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disability, Mr. Gross will be entitled to one year’s salary. On December 11, 2008, the compensation committee of the board of directors approved an amended and restated employment agreement, to be effective as of January 1, 2009, for Mr. Gross. See “Executive Compensation and Other Information—Employment Agreements.”

(2) Based on the December 31, 2008 closing stock price of $2.59 per share.

Peter T. Bulger.    Termination payments are payable pursuant to his employment agreement in effect on December 31, 2008.

 

Executive benefits and

payments upon termination(1)(2)

   Death or
disability
   Termination
for cause
   Voluntary
termination
   Termination
without
cause or for
good reason
   Termination in
connection with
change in
control
   Change in
control
without
termination

Base salary

   $ 362,250    $ —      $ —      $ 362,250    $ 362,250    $ —  

Accrued bonus

     —        —        —        —        —        —  

Restricted stock accelerated(3)

     9,417      9,417      9,417      9,417      9,417      9,417
                                         

Total

   $ 371,667    $ 9,417    $ 9,417    $ 371,667    $ 371,667    $ 9,417

 

(1) Effective January 1, 2009 Mr. Bulger’s employment agreement was amended and restated to ensure compliance with IRC Section 409A. The other terms of the amended employment agreement are similar to the terms of the employment agreement in effect on December 31, 2008. See “Executive Compensation and Other Information—Employment Agreements.”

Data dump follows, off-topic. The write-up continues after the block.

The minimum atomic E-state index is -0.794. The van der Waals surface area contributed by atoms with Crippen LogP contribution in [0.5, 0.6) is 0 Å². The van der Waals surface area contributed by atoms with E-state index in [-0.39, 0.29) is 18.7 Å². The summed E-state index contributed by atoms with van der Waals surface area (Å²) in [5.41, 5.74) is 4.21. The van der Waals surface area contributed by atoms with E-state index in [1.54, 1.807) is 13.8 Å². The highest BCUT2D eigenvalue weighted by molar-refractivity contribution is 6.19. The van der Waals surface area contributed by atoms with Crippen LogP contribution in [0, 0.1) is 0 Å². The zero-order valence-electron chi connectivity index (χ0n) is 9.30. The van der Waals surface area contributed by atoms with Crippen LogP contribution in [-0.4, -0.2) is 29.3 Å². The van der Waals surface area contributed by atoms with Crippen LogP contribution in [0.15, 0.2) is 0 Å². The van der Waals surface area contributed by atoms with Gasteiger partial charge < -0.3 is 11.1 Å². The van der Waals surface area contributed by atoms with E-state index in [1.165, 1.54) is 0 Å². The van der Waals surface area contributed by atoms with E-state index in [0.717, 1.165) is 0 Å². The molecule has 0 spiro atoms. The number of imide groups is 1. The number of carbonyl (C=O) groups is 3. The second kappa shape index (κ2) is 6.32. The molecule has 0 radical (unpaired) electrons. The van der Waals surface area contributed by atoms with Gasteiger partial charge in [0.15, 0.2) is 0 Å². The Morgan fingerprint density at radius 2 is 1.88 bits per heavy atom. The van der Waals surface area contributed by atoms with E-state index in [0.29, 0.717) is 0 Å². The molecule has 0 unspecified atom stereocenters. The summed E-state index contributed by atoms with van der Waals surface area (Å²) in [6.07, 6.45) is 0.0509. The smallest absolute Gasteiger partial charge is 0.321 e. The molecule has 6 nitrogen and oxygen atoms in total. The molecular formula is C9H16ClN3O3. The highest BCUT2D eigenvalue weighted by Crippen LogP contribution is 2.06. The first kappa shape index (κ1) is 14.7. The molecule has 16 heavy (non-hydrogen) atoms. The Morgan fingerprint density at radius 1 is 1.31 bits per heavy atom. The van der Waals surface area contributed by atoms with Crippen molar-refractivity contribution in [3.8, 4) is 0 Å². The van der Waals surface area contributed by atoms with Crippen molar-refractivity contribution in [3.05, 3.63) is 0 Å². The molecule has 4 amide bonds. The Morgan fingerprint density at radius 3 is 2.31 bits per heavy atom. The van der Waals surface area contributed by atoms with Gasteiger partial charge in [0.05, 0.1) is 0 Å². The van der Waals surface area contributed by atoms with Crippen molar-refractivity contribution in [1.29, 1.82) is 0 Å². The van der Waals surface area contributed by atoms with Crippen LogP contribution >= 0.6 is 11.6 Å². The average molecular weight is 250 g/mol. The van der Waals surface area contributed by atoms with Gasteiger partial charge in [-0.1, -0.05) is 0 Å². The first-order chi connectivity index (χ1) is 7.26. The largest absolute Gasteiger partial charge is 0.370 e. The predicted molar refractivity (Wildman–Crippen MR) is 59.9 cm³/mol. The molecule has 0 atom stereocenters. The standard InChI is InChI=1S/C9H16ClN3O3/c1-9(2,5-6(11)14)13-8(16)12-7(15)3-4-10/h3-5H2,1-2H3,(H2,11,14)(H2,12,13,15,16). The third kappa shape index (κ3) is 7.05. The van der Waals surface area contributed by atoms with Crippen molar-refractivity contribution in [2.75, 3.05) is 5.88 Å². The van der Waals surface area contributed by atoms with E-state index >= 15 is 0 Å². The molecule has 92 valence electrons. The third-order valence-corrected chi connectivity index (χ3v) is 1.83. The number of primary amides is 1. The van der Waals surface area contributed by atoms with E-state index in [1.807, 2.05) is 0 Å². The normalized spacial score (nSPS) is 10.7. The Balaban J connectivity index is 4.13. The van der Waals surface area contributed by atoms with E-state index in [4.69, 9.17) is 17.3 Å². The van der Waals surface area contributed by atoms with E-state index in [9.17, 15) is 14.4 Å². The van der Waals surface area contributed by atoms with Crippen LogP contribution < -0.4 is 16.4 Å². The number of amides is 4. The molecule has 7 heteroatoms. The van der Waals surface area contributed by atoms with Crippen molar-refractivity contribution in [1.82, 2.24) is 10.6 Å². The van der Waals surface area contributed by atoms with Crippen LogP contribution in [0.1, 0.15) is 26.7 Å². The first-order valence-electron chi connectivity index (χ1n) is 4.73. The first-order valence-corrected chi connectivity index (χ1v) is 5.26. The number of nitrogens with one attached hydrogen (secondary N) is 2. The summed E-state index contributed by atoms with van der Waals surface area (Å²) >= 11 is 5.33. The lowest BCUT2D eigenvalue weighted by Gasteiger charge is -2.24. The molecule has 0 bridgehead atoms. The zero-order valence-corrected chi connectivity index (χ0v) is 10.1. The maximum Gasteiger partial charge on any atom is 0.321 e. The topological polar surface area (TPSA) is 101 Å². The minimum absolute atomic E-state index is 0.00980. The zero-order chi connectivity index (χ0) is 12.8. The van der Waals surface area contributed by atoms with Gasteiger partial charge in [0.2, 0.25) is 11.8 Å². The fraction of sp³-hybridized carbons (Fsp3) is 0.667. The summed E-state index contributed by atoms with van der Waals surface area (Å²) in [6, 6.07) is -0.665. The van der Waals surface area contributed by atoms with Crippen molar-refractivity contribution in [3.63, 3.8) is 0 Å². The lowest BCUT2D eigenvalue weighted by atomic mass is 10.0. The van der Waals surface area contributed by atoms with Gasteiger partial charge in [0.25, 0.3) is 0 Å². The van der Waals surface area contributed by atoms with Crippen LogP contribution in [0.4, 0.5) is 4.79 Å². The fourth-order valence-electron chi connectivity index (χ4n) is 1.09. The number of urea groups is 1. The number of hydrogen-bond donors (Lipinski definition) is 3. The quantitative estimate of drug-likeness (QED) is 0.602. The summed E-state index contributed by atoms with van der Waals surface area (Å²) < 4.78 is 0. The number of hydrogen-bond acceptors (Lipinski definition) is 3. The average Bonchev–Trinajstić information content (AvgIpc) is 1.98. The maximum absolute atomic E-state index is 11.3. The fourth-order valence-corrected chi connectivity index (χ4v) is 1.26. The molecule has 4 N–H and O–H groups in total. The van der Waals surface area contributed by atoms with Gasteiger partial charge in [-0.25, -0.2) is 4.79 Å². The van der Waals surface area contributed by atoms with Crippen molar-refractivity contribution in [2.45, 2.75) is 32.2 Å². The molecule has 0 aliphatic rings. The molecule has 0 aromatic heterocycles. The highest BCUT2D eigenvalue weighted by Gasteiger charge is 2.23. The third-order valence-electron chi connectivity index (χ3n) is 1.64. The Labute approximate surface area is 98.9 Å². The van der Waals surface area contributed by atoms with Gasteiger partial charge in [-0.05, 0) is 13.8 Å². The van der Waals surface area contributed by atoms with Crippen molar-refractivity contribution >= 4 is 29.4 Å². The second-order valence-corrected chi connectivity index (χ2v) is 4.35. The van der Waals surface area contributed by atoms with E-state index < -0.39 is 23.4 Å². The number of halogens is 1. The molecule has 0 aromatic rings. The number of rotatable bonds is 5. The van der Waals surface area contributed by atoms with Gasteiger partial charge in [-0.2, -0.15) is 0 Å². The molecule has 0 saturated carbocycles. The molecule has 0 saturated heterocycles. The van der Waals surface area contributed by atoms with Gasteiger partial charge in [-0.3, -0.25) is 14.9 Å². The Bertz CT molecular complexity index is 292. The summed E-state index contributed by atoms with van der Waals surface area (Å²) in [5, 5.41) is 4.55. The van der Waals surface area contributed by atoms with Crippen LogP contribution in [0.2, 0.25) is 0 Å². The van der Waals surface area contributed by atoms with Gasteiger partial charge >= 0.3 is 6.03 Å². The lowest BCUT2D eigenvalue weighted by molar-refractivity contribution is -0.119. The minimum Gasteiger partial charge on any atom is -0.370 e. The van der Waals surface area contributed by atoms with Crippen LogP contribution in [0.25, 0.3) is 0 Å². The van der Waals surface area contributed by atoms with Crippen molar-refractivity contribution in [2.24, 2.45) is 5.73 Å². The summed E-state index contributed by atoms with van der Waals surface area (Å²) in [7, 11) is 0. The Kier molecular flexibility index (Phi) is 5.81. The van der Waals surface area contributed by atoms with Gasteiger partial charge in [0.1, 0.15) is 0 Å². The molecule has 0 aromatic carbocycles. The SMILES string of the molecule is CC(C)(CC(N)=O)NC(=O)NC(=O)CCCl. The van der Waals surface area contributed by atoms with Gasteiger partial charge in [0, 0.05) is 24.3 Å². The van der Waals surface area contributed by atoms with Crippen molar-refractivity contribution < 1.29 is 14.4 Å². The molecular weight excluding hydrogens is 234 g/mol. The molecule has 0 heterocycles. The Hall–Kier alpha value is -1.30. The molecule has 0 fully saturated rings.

(2) See “Executive Compensation And Other Information—Separation Agreement with Former Executive Officer.”
(3) Based on the December 31, 2008 closing stock price of $2.59 per share.

Steven L. Gross.    Termination payments are payable pursuant to his employment agreement in effect on December 31, 2008.

 

Executive benefits and

payments upon termination(1)

   Death or
disability
   Termination
for cause
   Voluntary
termination
   Termination
without
cause or for
good reason
   Termination in
connection with
change in
control
   Change in
control
without
termination

Base salary

   $ 229,793    $ —      $ —      $ 229,793    $ 229,793    $ —  

Accrued bonus

     —        —        —        —        —        —  

Restricted stock accelerated(2)

     6,687      6,687      6,687      6,687      6,687      6,687
                                         

Total

   $ 236,480    $ 6,687    $ 6,687    $ 236,480    $ 236,480    $ 6,687

 

(1) Effective January 1, 2009 Mr. Gross’ employment agreement was amended and restated to ensure compliance with IRC Section 409A. The other terms of the amended employment agreement are similar to the terms of the employment agreement in effect on December 31, 2008. See “Executive Compensation and Other Information—Employment Agreements.”
(2) Based on the December 31, 2008 closing stock price of $2.59 per share.

The company at its expense maintains a $300,000 life insurance policy on each of the named executive officers to fund (in whole or in part) the company’s obligation to pay the executive’s spouse a lump sum payment equal to the executive’s annual base salary upon the death of the executive. The company also maintains at its expense a long-term disability policy for each of its named executives.

 

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Compensation of Directors

All of our directors, except for Murray H. Gross, are “non-employee directors.” Each of our non-employee directors receives an annual retainer of $15,000. The chairman of our audit committee receives an additional annual retainer of $5,000. The annual compensation is payment for each director’s attendance of up to eight meetings per year, including board and committee meetings. For each meeting attended by the non-employee directors over the annual eight meetings, each director will be paid $500. We reimburse our directors for expenses relating to attendance of meetings. We do not compensate employee directors for attendance at board of directors’ meetings or committee meetings. From time to time our directors have received stock option grants and restricted stock awards.